GHH: And all that has nothing to do with your plan?
MD: I thought it was a reaction against the retinal conception of painting, and I think it still is. Literary painting has been done before, but my art is not literary. It is much deeper than that. It uses words, but using words is not necessarily literary.
GHH: But it also means that we could never reduce the visual elements in “The large glass” to verbal?
MD: Exactly, because the other side, which is important, is description—the literary part, if you prefer it. The description of the visual part is the literary part. That is why I say welding; the welding of the two sources is very important.
GHH: Are there any ready made elements in ‘The large glass?
MD: Hardly no. There was hardly any ready made activity at that time.
GHH: Perhaps this is too difficult a question, but does “The large glass” now mean things different to you from what it meant when you were working on it?
MD: No. You know it never was finished. I worked on it until 1923. It got broken and then I repaired it to have it in good shape, but I couldn’t work on it any longer because it was split into two. So it never was finished and really, it does not matter, because the notes help to understand what it could have been. As I said, it is hardly to be looked at, so whether it is there or not, is not important. Some of the notes, the written notes, explain what could have been done on it, drawn on it.
GHH: Do you think people understand it the way you would like them to, or is it subject to interpretations, like so many works of modern art?
MD: I don’t think people take time to understand it; it is not an attractive subject for the public today. Collectors take a different attitude today: they regard art as a commodity, a thing that they put on their walls, a conversation at table. Painting, art in general, has become such a conversation piece. But in “The large glass” there is nothing to converse about, unless you make an effort to read the notes in the green box, but who cares? I mean, it is not interesting for the public today; it has no public appeal.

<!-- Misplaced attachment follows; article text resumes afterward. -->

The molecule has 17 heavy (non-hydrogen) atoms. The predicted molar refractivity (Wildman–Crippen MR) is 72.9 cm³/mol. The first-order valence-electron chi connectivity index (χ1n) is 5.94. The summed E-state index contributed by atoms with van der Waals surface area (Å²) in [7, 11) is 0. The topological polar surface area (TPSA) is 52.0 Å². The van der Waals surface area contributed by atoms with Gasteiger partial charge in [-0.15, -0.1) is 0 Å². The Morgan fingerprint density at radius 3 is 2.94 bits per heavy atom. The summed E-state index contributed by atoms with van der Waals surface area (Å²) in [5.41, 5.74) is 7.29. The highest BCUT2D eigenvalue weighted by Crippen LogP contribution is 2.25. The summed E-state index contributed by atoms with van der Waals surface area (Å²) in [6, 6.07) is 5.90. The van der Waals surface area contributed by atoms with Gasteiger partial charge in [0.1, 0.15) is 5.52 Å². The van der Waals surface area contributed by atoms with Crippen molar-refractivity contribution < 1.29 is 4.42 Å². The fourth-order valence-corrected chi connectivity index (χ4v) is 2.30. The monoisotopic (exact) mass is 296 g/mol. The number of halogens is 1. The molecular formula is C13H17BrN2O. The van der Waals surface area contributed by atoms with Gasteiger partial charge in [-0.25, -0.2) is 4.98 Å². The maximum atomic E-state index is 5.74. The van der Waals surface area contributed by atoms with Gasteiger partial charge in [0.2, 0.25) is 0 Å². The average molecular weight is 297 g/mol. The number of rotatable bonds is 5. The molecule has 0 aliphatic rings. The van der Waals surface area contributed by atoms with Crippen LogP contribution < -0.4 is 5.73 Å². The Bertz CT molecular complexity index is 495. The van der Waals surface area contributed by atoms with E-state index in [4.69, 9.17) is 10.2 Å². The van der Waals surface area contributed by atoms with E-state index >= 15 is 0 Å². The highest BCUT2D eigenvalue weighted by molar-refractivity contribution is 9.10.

GHH: But every time I have seen it in Philadelphia, there have been one or two people ...
MD: Well, art students might be interested in it. In fact it has no appeal for the public at large. I notice it very much.
GHH: Is it fair to think of “The large glass” in terms of works of the same time which have mechanical elements in them, such as the paintings of Picabia?
MD: Oh yes, we were very great friends, Picabia and I. We were together all the time in Paris. Picabia’s mechanical drawings of 1914-15, his absolute copies, were actually in the same spirit. They were more aesthetic since he wanted to make a drawing a work of art, while I tried to avoid that kind of artistic effect. That was the difference between the two of us. There was an American boy whose name was Skanberg, who died very young. You know, he disappeared. He even made some readymades. One of them is in my room in the Arensberg Collection in Philadelphia.
GHH: Picabia would have seen “The large glass” when he was in New York during the war, wouldn’t he?
MD: Yes. He saw it when he came in 1916. I was here, we were together all the time.
GHH: Mr Duchamp, if your works are ironic reflections upon the difficulties of defining art as a function, a process, is it wrong to exhibit them in art museums?
MD: No, it is not wrong because, after all, even if they are supposedly ironical, they still belong to the same form of human activity. Whether you object to their conception, they are still in the same medium. They are not scientific, they are artistic, even if they are against art in this way.
Interview by George Heard Hamilton - © BBC
Originally appeared in The Art Newspaper as 'Mr Duchamp, if you’d only known Jeff Koons was coming'